SXSW 2012: Day 2 – Burning Ear showcase at Firehouse Lounge and Second Play Stage at the Omni – 14th March 2012

By on Friday, 23rd March 2012 at 2:00 pm
 

A little-known fact for first-timers at SXSW: the bands you like are probably playing unofficial showcases and gigs at small, hole in the wall-type places. (This can be a real problem if you have an allergy to renting a car in an unfamiliar town and hate parallel parking, both of which apply to me.) It’s incredibly inefficient, but the only successful way I’ve found to discover these set times and locations is by paying attention to individual band’s Facebooks or Web sites that will say they’re playing this bar out of walking distance from downtown, a burger joint with shows for all ages or a hotel offering free booze, they’re showing up as someone’s special guest, etc. etc. etc.

Being in my position, I had the benefit (I think?) of being inundated by PR emails with lists of shows and more gig possibilities than could be imagined; from the mostly well organised lists, I spent hours before arriving in Austin coming up with alternate plan B and C lists that had cross-referenced the big book of official showcases (only listing nighttime showcases – not especially helpful) with the unofficial ones by day and night I knew of, just in case the shows I wanted to go to were rammed and I needed another place to go. I can say now with experience that you can plan all you want for your ideal day of acts but sometimes, you should just go with whatever feels right. Or is less of a walk. (Not kidding. After the second day I thought my feet might break off at my ankles and my back would break standing so much.)

What felt right to me for Wednesday afternoon was an unofficial showcase being put on by the Burning Ear blog at an unofficial showcase at Firehouse Lounge, a good-sized place that you might miss if you weren’t looking for its small marquee. I certainly did not expect the nice space there was when I entered. Unlike many of the showcases I attended, this one was not region-specific and had a nice mix of international bands. (Unfortunately, with a small place like this, there is no room for lighting rigs, so my photos didn’t turn out all that good.) Hooded Fang, a band whose humourous song ‘Clap’ is getting a lot of love on 6music, stood out to me as a band I should catch in a daytime showcase. Further examination of the line-up revealed hey, this is pretty damn good! Unfortunately, there was a bit of a scheduling conflict with another band I just had to see at a hotel – SXSW hosts what they called “Second Play Stages” where the bands perform stripped down sets in a hotel lounge – but I did manage to get in 4 bands before I had to leave.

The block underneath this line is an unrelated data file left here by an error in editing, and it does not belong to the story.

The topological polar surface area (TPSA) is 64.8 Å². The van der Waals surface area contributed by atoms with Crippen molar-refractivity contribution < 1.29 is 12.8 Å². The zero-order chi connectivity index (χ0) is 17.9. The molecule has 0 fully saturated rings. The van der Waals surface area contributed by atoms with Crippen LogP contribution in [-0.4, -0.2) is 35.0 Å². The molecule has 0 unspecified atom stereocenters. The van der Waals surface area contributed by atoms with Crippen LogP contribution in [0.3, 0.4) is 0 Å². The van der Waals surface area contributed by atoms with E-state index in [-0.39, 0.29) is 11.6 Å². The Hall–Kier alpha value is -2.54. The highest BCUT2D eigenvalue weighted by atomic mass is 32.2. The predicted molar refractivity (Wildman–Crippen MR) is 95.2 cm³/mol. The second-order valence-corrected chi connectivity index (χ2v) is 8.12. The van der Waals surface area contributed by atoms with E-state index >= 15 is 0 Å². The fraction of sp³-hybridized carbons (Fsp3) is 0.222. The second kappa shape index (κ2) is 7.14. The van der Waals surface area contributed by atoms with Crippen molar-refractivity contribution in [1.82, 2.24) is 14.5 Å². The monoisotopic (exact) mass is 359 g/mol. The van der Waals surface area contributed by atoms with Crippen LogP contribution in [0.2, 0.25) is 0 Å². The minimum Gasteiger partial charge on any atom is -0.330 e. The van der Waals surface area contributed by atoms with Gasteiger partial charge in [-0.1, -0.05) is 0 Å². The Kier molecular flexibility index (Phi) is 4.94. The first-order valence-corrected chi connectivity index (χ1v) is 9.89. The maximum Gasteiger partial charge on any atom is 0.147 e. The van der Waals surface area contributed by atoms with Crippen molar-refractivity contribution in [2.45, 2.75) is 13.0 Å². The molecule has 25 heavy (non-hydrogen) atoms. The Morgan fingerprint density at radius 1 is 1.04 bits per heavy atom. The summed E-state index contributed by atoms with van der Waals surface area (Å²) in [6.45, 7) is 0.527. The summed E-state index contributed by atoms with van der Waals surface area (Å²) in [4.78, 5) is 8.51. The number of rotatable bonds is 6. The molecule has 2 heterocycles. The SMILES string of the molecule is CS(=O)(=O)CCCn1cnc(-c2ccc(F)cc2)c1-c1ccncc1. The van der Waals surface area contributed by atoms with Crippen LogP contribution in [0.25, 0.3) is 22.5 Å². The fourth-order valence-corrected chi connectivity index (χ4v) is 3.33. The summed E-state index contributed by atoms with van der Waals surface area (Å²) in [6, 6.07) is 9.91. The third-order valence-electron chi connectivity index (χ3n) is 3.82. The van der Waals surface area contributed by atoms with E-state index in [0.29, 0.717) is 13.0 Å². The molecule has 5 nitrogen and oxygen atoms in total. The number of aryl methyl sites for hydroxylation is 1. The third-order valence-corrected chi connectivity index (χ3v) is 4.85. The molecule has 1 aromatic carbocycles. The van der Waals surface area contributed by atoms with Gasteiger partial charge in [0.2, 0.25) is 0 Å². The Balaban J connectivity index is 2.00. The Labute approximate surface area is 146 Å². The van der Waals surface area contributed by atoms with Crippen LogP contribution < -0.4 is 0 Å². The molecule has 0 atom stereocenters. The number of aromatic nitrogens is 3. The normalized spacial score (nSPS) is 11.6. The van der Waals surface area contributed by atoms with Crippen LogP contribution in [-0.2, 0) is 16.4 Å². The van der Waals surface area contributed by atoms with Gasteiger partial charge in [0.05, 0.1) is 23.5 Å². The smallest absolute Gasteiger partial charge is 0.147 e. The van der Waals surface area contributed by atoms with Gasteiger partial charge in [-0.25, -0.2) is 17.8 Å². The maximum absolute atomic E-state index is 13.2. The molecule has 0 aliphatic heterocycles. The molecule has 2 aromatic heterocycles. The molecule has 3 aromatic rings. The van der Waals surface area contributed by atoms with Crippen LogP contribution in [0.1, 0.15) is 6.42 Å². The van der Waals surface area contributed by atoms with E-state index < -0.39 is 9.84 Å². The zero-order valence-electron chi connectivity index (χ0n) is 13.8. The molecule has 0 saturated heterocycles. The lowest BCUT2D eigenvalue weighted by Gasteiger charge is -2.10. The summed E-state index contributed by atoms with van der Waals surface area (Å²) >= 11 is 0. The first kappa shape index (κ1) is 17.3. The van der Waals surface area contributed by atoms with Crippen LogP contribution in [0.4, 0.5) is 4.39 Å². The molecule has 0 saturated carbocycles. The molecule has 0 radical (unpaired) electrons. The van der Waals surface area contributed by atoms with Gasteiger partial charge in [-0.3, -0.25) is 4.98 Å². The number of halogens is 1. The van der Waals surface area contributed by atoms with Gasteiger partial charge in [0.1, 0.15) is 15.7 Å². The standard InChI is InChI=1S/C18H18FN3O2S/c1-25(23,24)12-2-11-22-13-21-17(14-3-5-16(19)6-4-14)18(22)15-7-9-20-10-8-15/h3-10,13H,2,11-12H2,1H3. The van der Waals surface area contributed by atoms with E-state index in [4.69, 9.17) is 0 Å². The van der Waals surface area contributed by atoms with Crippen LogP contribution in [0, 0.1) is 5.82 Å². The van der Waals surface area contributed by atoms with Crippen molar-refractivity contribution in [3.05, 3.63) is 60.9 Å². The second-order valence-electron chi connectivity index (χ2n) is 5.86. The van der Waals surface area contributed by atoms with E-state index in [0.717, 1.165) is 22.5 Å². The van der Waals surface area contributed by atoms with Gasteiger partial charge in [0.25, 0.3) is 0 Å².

Paula and Karol are an indie folk duo from Warsaw, Poland. Paula plays a baby accordion (seriously, it’s adorable and has hearts on it!) and Karol plays acoustic guitar, and both of them sing. They tour with mates on guitar and drums and have great harmonies. Sounds a bit like Slow Club, doesn’t it? Funnily enough, I saw them, their mates and associated people all lined up in the front row at Communion’s showcase at St. David’s Historic Sanctuary 2 nights later, which made me go all warm and fuzzy inside. What punters probably don’t realise is that for the bands, this is often their big chance to see some of their contemporaries and the fact that these nice folks from Eastern Europe were able to experience Ben Howard and Daughter was a pretty amazing example of cross-culturalism.

I thought Paula and Karol were great – truly great pop and I just goes to show that SXSW can be a good place for new band discovery. Listen to their album ‘Overshare’ in full below and if you like it, buy it! I liked them so much – listen to ‘Calling’ and you will fall in love like I did – so it was with much sadness that I missed their set as part of a Polish showcase the next morning…but I overslept. Stuff like that happens at SXSW. And you’ve just got to pick yourself up and move on to the next band. (They confirmed with me that they will be performing at the Great Escape, so you all going to Brighton in May have no excuse to miss this talented twosome.)

The next band up was Dublin’s Minutes. Regular TGTF readers will recall that Luke first came upon the scrappy Irish trio opening for Flogging Molly at London HMV Forum last year; Luke also reviewed their fab debut album on Model Citizen Records, ‘Marcata’ (review here). By this time, the number of people inside Firehouse Lounge had gone up from 6 to about 20, which I took as a good sign that punters had heard of these guys. Oh my god. Despite the shy accents at the start, boy, did the Irish bring it. Lead singer Mark Austin, as he shredded his guitar as hard as he could, was a force like no other. Yowza. At that very moment I thought, I need to give that Luke Morton a hug for finding these fellas; as you should know, TGTF is a family and a team and I rely on all my writers for their expertise on sniffing out the next big thing. So many bands to sift through, so little time.